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Int J Behav Nutr Phys Act. 2019 Feb 4;16(1):16. doi: 10.1186/s12966-019-0777-6.

Changes in diet quality and home food environment in preschool children following weight management.

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Department of Behavioral Health and Nutrition, University of Delaware, 26 N College Avenue, Newark, DE, 19716, USA.
Biostatistics Core, College of Health Sciences, University of Delaware, 540 S. College Avenue, Newark, DE, 19713, USA.
Psychology Department, Suffolk University, 73 Tremont Street, Boston, MA, 02108, USA.
Department of Psychology, University of Cincinnati, 47 W Corry Blvd Edwards 1 Bldg Suite 4130, P.O. Box 210376, Cincinnati, OH, 45219, USA.
Division of Behavioral Medicine and Clinical Psychology, Cincinnati Children's Hospital Medical Center, 3333 Burnet Avenue MLC 3015, Cincinnati, OH, 45229, USA.
Department of Pediatrics, Division of Pulmonary Medicine, University of Colorado Anschutz Medical Campus and Children's Hospital Colorado, 13123 E 16th Ave B395 Aurora, Aurora, CO, 80045, USA.
Department of Pediatrics, University of Cincinnati College of Medicine, 3230 Eden Ave, Cincinnati, OH, 45267, USA.
Division of Biostatistics and Epidemiology, Cincinnati Children's Hospital Medical Center, 3333 Burnet Avenue MLC 5041, Cincinnati, OH, 45229, USA.



Family-based obesity treatment interventions can successfully reduce energy intake in preschoolers. An implicit goal of obesity treatment interventions is to improve diet quality, but diet quality has been less examined as a treatment outcome in studies of preschoolers. The purpose of this study was to conduct a secondary analysis comparing the change in diet quality and home food environment in preschoolers assigned to a behavioral family-based obesity intervention (LAUNCH), motivational interviewing (MI) condition, or standard care (STC) condition.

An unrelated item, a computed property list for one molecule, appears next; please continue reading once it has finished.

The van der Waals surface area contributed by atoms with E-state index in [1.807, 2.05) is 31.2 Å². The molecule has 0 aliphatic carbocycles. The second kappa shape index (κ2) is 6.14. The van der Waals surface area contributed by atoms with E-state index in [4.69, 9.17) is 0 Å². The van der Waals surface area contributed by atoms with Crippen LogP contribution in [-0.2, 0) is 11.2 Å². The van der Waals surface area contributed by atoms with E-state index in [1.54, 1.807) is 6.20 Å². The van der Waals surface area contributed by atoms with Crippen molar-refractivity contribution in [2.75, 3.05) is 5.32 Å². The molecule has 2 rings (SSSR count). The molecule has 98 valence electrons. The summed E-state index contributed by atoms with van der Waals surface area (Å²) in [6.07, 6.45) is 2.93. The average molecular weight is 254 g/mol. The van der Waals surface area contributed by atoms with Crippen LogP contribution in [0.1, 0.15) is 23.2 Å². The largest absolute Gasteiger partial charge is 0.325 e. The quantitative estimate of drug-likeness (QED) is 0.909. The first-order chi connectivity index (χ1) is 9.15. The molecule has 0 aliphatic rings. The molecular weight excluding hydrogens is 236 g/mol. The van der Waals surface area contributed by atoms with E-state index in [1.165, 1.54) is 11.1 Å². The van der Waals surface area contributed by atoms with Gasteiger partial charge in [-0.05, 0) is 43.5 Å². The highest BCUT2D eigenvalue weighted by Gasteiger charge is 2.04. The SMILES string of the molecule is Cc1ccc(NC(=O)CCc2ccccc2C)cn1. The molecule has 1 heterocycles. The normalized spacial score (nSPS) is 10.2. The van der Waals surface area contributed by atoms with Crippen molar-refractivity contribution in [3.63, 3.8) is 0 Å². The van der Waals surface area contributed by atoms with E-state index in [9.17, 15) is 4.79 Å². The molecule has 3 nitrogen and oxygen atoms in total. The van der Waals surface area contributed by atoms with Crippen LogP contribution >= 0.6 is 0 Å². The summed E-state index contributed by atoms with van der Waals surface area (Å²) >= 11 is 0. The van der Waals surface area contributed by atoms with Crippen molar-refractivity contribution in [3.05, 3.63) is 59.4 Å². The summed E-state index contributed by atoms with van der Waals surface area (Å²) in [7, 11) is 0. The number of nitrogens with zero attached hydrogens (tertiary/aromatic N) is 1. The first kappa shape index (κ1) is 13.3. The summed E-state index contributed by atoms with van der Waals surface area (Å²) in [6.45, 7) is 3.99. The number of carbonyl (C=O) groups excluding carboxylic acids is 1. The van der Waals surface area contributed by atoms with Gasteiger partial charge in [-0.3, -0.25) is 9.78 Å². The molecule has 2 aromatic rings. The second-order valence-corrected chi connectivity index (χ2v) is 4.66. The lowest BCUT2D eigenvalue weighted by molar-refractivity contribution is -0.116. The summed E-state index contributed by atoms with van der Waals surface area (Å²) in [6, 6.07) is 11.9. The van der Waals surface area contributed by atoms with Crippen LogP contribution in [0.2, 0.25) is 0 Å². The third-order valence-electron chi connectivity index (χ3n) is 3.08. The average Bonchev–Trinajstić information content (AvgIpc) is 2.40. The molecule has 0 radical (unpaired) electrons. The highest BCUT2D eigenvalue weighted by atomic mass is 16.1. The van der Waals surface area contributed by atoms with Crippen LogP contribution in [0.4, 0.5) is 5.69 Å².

Three 24-h dietary recalls were completed at baseline and 6-months and were analyzed using NDS-R software; diet quality was assessed using the Healthy Eating Index-2010 (HEI-2010). Availability of foods and beverages in the home was assessed through direct observation using the Home Health Environment tool that classifies foods and beverages as 'red' or 'green' based upon fat and sugar content. Repeated measures linear mixed effects models were used to examine changes in diet quality and home food environment between conditions (LAUNCH, MI, STC).


At 6-months, preschoolers in the LAUNCH condition had a higher HEI-2010 total score (62.8 ± 13.7) compared to preschoolers in the MI (54.7 ± 13.4, P = 0.022) and STC (55.8 ± 11.6, P = 0.046) conditions. Regarding the home food environment, families in LAUNCH had significantly less 'red' foods in their home at 6-months (12.5 ± 3.4 'red' foods) compared to families in MI (14.0 ± 3.7 'red' foods, P = 0.030), and STC (14.3 ± 3.4 'red' foods, P = 0.006). There were no statistically significant differences across home food environments for number of 'green' foods.


Family-based obesity treatment interventions for preschoolers can improve overall diet quality and alter the home food environment through reductions in 'red' foods.

TRIAL REGISTRATION:, NCT01546727 . Registered March 7, 2012.


Family-based obesity treatment; Healthy eating index; Home food environment; Preschool nutrition

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